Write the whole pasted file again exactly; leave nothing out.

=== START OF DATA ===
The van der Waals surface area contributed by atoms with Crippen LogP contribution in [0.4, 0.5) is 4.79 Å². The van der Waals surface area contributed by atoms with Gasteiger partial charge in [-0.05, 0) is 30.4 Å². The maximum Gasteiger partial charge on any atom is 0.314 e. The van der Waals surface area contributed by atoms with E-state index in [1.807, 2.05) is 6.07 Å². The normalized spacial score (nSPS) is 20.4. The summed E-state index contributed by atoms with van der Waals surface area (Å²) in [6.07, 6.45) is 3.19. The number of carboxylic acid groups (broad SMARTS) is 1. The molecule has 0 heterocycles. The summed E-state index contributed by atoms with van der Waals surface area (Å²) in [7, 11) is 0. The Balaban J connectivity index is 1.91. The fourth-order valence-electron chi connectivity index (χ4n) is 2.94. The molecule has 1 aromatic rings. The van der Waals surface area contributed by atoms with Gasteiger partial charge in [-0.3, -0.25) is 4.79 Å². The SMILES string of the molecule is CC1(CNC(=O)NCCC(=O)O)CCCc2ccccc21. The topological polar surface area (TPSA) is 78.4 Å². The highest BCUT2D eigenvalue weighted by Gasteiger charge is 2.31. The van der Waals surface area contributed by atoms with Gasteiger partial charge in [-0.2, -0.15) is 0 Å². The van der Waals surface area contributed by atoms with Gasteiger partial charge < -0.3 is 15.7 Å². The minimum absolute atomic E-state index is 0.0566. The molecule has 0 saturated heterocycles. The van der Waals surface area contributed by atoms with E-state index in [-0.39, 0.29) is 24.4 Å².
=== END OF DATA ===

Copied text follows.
The van der Waals surface area contributed by atoms with Crippen LogP contribution in [0.4, 0.5) is 4.79 Å². The van der Waals surface area contributed by atoms with Gasteiger partial charge in [-0.05, 0) is 30.4 Å². The maximum Gasteiger partial charge on any atom is 0.314 e. The van der Waals surface area contributed by atoms with E-state index in [1.807, 2.05) is 6.07 Å². The normalized spacial score (nSPS) is 20.4. The summed E-state index contributed by atoms with van der Waals surface area (Å²) in [6.07, 6.45) is 3.19. The number of carboxylic acid groups (broad SMARTS) is 1. The molecule has 0 heterocycles. The summed E-state index contributed by atoms with van der Waals surface area (Å²) in [7, 11) is 0. The Balaban J connectivity index is 1.91. The fourth-order valence-electron chi connectivity index (χ4n) is 2.94. The molecule has 1 aromatic rings. The van der Waals surface area contributed by atoms with Gasteiger partial charge in [-0.3, -0.25) is 4.79 Å². The SMILES string of the molecule is CC1(CNC(=O)NCCC(=O)O)CCCc2ccccc21. The topological polar surface area (TPSA) is 78.4 Å². The highest BCUT2D eigenvalue weighted by Gasteiger charge is 2.31. The van der Waals surface area contributed by atoms with Gasteiger partial charge in [-0.2, -0.15) is 0 Å². The van der Waals surface area contributed by atoms with Gasteiger partial charge < -0.3 is 15.7 Å². The minimum absolute atomic E-state index is 0.0566. The molecule has 0 saturated heterocycles. The van der Waals surface area contributed by atoms with E-state index in [-0.39, 0.29) is 24.4 Å².